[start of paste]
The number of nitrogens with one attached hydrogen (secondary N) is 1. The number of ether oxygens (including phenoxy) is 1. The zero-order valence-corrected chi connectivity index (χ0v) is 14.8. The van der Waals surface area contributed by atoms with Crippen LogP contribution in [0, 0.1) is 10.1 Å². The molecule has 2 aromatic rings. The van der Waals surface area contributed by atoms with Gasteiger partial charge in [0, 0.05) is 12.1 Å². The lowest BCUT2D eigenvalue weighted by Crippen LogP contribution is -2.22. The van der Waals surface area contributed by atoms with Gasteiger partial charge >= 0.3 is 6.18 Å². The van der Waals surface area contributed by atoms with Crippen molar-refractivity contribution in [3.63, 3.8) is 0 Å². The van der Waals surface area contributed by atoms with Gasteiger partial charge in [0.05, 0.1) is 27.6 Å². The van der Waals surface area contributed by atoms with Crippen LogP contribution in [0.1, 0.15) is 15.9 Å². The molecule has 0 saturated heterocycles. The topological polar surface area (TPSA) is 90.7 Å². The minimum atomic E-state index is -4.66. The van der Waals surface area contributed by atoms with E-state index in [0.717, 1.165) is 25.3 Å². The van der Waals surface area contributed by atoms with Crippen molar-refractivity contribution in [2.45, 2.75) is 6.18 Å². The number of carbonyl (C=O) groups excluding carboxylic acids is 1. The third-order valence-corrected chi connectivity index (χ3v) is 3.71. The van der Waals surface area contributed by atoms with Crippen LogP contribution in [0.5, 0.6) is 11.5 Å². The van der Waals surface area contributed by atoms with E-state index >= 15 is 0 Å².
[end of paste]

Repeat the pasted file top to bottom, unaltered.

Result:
The number of nitrogens with one attached hydrogen (secondary N) is 1. The number of ether oxygens (including phenoxy) is 1. The zero-order valence-corrected chi connectivity index (χ0v) is 14.8. The van der Waals surface area contributed by atoms with Crippen LogP contribution in [0, 0.1) is 10.1 Å². The molecule has 2 aromatic rings. The van der Waals surface area contributed by atoms with Gasteiger partial charge in [0, 0.05) is 12.1 Å². The lowest BCUT2D eigenvalue weighted by Crippen LogP contribution is -2.22. The van der Waals surface area contributed by atoms with Gasteiger partial charge >= 0.3 is 6.18 Å². The van der Waals surface area contributed by atoms with Crippen molar-refractivity contribution in [3.63, 3.8) is 0 Å². The van der Waals surface area contributed by atoms with Gasteiger partial charge in [0.05, 0.1) is 27.6 Å². The van der Waals surface area contributed by atoms with Crippen LogP contribution in [0.1, 0.15) is 15.9 Å². The molecule has 0 saturated heterocycles. The topological polar surface area (TPSA) is 90.7 Å². The minimum atomic E-state index is -4.66. The van der Waals surface area contributed by atoms with E-state index in [0.717, 1.165) is 25.3 Å². The van der Waals surface area contributed by atoms with Crippen molar-refractivity contribution in [2.45, 2.75) is 6.18 Å². The number of carbonyl (C=O) groups excluding carboxylic acids is 1. The third-order valence-corrected chi connectivity index (χ3v) is 3.71. The van der Waals surface area contributed by atoms with Crippen LogP contribution in [0.5, 0.6) is 11.5 Å². The van der Waals surface area contributed by atoms with E-state index >= 15 is 0 Å².